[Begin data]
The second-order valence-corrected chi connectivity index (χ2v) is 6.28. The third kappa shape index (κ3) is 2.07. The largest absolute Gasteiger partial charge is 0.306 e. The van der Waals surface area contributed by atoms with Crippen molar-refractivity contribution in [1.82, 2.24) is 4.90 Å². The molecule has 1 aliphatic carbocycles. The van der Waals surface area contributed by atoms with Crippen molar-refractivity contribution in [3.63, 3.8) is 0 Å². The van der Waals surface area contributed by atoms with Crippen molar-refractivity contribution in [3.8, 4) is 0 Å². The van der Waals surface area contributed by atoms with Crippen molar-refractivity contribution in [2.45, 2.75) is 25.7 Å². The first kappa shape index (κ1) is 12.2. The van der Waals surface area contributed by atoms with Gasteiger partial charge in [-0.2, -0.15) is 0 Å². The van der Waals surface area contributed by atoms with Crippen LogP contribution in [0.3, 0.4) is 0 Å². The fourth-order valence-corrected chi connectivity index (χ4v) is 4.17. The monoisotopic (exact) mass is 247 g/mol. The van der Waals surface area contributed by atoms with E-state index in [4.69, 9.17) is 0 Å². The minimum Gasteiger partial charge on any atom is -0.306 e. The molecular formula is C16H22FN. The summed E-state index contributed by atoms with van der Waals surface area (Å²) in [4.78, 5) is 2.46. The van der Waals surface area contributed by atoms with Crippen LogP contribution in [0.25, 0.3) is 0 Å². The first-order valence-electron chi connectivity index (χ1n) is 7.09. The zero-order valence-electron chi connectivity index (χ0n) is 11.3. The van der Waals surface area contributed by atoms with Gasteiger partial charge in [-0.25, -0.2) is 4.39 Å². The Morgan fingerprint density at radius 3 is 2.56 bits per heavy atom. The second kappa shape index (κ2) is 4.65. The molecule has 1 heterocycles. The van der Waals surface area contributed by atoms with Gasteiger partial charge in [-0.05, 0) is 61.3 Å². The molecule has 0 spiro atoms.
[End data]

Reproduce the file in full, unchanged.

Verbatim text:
The second-order valence-corrected chi connectivity index (χ2v) is 6.28. The third kappa shape index (κ3) is 2.07. The largest absolute Gasteiger partial charge is 0.306 e. The van der Waals surface area contributed by atoms with Crippen molar-refractivity contribution in [1.82, 2.24) is 4.90 Å². The molecule has 1 aliphatic carbocycles. The van der Waals surface area contributed by atoms with Crippen molar-refractivity contribution in [3.63, 3.8) is 0 Å². The van der Waals surface area contributed by atoms with Crippen molar-refractivity contribution in [3.8, 4) is 0 Å². The van der Waals surface area contributed by atoms with Crippen molar-refractivity contribution in [2.45, 2.75) is 25.7 Å². The first kappa shape index (κ1) is 12.2. The van der Waals surface area contributed by atoms with Gasteiger partial charge in [-0.2, -0.15) is 0 Å². The van der Waals surface area contributed by atoms with Crippen LogP contribution in [0.3, 0.4) is 0 Å². The fourth-order valence-corrected chi connectivity index (χ4v) is 4.17. The monoisotopic (exact) mass is 247 g/mol. The van der Waals surface area contributed by atoms with E-state index in [4.69, 9.17) is 0 Å². The minimum Gasteiger partial charge on any atom is -0.306 e. The molecular formula is C16H22FN. The summed E-state index contributed by atoms with van der Waals surface area (Å²) in [4.78, 5) is 2.46. The van der Waals surface area contributed by atoms with Crippen LogP contribution in [0.25, 0.3) is 0 Å². The first-order valence-electron chi connectivity index (χ1n) is 7.09. The zero-order valence-electron chi connectivity index (χ0n) is 11.3. The van der Waals surface area contributed by atoms with Gasteiger partial charge in [-0.25, -0.2) is 4.39 Å². The Morgan fingerprint density at radius 3 is 2.56 bits per heavy atom. The second kappa shape index (κ2) is 4.65. The molecule has 1 heterocycles. The van der Waals surface area contributed by atoms with Gasteiger partial charge in [-0.05, 0) is 61.3 Å². The molecule has 0 spiro atoms.